Tax Plan Unintentionally Limits Deductibility of RV Trailer Floor Plan Financing

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Last year’s tax reform bill provided much needed relief for small businesses; however, last minute technical changes, made during the House-Senate conference, unintentionally disadvantaged the Recreational Vehicle (RV) travel trailer industry, by limiting the deductibility of the RV trailer dealer’s floor-plan costs.  

RV Trailers are Motor Vehicles. State and federal motor vehicle laws intended to cover RVs generally address both motorized and towable RVs. "Recreational vehicle" or "RV" typically means a vehicle that is either self-propelled or towed by a consumer-owned tow vehicle, is primarily designed to provide temporary living quarters for recreational, camping, or travel use; and complies with all applicable federal vehicle regulations. RVs include motor homes, travel trailers, and camping trailers.

             RVs are motor vehicles under NHTSA jurisdiction: The National Highway Transportation Safety Administration (NHTSA) regulates virtually all RVs. These vehicles are required to comply with Federal Motor Vehicle Safety Standards and must be of a size that can legally travel down the road. Just like cars and trucks, RVs are subject to NHTSA recall notice requirements for reporting and correcting defective vehicles and equipment.

             RV Trailers are motor vehicles under state DMVs and relevant franchise laws.   All 50 states define and regulate RVs as vehicles and the manufacturers and dealers who sell them are licensed as vehicle manufacturers and vehicle dealers. Automobiles, motorcycles and recreational vehicles are generally titled by the same agencies in the states.

RVs were specifically included in both the House and amended Senate tax bill definitions of motor vehicle going into the conference.  Both chambers clearly intended to include RV trailers as motor vehicles.

             The Conference Committee did not intend to remove the RV trailer industry, but merely to consolidate language. The Conference Committee streamlined the definition of motor vehicle by removing several itemized vehicle types, such as automobile, truck, motorcycle and recreational vehicle, and attempting to cover all of them by defining them as “self-propelled vehicles.”  Unfortunately, this had the unintended consequence of severely altering the RV exemption so that only motorhome inventory would be fully deductible; RV trailers were inadvertently excluded.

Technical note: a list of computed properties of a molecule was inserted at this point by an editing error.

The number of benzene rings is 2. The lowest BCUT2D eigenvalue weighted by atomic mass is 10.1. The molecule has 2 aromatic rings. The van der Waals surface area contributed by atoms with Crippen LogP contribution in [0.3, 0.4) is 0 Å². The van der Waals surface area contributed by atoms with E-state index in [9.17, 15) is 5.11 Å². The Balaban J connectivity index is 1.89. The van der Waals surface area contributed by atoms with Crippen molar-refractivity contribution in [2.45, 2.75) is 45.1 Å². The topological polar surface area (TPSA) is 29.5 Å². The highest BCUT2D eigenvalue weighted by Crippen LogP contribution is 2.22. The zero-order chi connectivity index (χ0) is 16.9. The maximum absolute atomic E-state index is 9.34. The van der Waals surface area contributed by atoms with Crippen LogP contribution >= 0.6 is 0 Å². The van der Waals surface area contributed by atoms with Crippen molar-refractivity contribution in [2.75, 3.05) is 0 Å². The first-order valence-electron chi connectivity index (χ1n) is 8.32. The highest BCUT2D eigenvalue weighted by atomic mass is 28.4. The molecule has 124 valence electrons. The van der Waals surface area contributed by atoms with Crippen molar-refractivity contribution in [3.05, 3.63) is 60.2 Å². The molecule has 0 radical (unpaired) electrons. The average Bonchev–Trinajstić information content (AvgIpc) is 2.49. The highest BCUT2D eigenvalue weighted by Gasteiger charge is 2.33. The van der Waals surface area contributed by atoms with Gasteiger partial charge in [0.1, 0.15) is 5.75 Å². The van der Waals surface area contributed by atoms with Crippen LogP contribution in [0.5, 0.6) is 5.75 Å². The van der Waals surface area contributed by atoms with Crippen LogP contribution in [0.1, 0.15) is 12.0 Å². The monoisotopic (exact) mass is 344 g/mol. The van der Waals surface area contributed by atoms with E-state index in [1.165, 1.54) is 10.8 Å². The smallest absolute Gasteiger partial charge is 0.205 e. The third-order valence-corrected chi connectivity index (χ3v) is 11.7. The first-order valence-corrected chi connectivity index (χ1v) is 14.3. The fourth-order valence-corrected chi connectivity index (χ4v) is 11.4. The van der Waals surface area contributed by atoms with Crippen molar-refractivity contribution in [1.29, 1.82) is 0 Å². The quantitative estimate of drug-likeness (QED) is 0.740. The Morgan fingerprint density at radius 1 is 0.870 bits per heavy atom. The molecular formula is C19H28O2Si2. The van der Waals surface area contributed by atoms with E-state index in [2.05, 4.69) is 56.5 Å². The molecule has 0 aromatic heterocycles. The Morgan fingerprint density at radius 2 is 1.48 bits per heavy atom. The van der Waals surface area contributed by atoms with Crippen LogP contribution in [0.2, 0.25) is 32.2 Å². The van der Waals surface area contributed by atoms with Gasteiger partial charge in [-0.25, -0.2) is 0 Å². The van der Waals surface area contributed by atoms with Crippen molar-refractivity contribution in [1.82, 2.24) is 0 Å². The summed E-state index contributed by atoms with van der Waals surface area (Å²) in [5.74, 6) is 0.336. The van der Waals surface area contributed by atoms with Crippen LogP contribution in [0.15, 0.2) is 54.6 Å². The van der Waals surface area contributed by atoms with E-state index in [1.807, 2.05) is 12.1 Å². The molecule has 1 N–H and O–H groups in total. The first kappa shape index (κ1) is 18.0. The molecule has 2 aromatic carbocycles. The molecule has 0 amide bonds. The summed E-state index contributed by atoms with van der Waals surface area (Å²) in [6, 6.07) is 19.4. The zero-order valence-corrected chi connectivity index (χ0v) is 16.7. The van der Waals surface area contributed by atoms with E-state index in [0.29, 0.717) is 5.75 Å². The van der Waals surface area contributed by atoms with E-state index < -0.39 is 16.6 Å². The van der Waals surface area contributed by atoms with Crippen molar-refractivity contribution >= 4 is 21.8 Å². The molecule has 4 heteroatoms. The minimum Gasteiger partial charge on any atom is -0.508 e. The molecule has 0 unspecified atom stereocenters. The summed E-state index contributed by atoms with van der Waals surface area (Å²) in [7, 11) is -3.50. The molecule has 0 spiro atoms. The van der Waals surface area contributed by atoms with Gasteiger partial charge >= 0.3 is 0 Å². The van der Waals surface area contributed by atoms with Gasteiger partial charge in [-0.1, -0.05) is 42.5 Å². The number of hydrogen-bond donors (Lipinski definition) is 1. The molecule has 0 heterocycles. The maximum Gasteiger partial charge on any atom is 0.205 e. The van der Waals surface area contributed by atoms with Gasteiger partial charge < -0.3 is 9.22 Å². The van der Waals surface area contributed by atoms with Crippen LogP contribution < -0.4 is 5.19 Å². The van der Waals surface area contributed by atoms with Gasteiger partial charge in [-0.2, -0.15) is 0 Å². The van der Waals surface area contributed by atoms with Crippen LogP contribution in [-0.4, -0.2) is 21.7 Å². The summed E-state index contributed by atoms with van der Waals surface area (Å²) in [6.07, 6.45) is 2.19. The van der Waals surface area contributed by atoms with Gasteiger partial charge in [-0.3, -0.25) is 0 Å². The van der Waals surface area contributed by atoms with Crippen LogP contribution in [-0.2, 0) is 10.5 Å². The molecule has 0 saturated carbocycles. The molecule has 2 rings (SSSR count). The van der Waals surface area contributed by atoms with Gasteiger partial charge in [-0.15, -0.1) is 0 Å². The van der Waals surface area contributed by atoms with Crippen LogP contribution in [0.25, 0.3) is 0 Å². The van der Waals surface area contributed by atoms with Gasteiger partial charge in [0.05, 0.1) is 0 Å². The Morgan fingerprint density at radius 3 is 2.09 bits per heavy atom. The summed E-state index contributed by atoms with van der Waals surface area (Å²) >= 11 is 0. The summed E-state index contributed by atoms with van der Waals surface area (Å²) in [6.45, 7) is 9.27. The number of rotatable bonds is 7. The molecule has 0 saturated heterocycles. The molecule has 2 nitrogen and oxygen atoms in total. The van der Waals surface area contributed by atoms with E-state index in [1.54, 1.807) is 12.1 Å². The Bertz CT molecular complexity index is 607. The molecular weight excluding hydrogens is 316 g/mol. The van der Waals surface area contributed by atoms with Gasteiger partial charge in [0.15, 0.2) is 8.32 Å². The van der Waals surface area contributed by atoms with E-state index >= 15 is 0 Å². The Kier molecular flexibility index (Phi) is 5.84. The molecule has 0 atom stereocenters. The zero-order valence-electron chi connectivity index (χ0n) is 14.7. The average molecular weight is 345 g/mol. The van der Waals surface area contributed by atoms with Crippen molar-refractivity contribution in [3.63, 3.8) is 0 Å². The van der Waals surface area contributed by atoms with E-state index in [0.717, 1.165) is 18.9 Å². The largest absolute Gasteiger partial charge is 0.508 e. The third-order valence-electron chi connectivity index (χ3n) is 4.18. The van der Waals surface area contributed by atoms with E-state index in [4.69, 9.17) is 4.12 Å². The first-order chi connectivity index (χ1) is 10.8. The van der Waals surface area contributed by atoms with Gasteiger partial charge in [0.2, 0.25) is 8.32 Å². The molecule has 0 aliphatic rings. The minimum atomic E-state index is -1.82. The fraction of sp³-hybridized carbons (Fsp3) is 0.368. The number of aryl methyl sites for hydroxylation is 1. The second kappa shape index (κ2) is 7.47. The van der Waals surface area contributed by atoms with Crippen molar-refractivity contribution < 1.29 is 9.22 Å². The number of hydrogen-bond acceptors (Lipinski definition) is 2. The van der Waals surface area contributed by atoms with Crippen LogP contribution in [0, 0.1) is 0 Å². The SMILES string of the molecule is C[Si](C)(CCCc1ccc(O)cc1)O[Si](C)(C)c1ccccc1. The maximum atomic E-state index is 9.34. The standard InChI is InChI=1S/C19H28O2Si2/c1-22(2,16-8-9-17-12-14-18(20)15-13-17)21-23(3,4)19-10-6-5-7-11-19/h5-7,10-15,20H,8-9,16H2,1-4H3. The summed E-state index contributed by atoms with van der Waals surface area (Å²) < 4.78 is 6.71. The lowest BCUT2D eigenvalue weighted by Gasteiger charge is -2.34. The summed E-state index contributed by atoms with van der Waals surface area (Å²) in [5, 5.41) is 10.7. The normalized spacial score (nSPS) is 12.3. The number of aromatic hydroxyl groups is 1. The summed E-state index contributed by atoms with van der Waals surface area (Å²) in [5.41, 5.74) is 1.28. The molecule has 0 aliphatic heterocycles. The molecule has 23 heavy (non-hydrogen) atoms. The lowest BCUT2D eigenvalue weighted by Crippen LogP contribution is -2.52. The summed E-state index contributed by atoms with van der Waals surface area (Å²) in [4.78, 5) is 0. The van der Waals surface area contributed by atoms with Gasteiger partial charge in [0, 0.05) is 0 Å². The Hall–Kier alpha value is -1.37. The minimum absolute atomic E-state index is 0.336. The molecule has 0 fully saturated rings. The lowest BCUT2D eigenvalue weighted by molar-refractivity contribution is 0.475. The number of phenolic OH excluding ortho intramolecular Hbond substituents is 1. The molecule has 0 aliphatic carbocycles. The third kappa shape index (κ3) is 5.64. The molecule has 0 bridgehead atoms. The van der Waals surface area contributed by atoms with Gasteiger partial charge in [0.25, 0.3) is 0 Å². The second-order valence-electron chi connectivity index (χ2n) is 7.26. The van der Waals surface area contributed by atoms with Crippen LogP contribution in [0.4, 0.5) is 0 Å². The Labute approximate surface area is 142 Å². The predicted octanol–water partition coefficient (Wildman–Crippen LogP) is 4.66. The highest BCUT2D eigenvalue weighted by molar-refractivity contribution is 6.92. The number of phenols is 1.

Boats (propelled on water by oars, paddles, sails, or an engine) and RVs fulfill similar recreation niches, and both have motorized and non-motorized versions.  Boats were not removed from the definition since they are not designed for transporting persons or property on a public street, highway, or road.

RV travel trailer dealers are at a competitive disadvantage.  Other recreation dealers, including boats, motorhomes, conversion vans, motorcycles and automobiles can fully deduct the interest paid on their inventory floor plans; however, RV trailer dealers’ net interest deduction is limited to 30% of earnings before interest, taxes, depreciation, amortization, and depletion. This harms not only their profitability, but also their ability to effectively compete with other recreation dealers.

Many RV dealers sell both “self-propelled” motorhomes and RV travel trailers. Having one part of their inventory floor plan expensing remain fully deductible, while another portion is only partially deductible will inevitably lead to confusion and increase the chances of filing an incorrect return. We believe this to be another unintended consequence of the exclusion of RV trailers from the definition of motor vehicle.  

Motor Vehicle Definition in Floor Plan Interest Provisions of Tax Cuts and Jobs Act

RV dealers with $25 million or more in annual sales have a significant impact on the RV business.   In 2012, the volume of RV sales generated by these dealers was 33 percent of total annual sales, according to the U.S. Census Bureau.  RVDA estimates that dollar volumes generated by this sector of dealers grew to more than 43 percent of total annual U.S. sales in 2017.  This means that more than four out of every 10 dollars spent at an RV retail establishment is generated by a dealer with $25 million in annual sales.  

 

House passed language:

Section 3301 (amends Section 163(j) of IRS Code), from page 229

 

‘‘(C) MOTOR VEHICLE.—The term ‘motor  vehicle’ means a motor vehicle that is any of  the following: 

‘‘(i) An automobile. 

‘‘(ii) A truck. 

‘‘(iii) A recreational vehicle. 

‘‘(iv) A motorcycle. 

‘‘(v) A boat. 

‘‘(vi) Farm machinery or equipment. 

‘‘(vii) Construction machinery or equipment.’’.

 

Senate passed language:

Section 13311 (amends Section 163(j) of IRS Code), from pages 191-192

 

‘‘(C) MOTOR VEHICLE.—The term ‘motor vehicle’ means a motor vehicle that is any of the  following: 

‘‘(i) An automobile. 

‘‘(ii) A truck. 

‘‘(iii) A recreational vehicle.

‘‘(iv) A motorcycle. 

‘‘(v) Any self-propelled vehicle designed for transporting persons or property on a public street, highway, or road. 

‘‘(vi) A boat.

‘‘(vii) Farm machinery or equipment.’’.

 

Conference report language:

Section 13301 (amends Section 163(j) of IRS Code), from pages 178-179

 

‘‘(C) MOTOR VEHICLE.—The term ‘motor vehicle’ means a motor vehicle that is any of the  following:

‘‘(i) Any self-propelled vehicle designed for transporting persons or property on a public street, highway, or road. 

‘‘(ii) A boat. 

‘‘(iii) Farm machinery or equipment.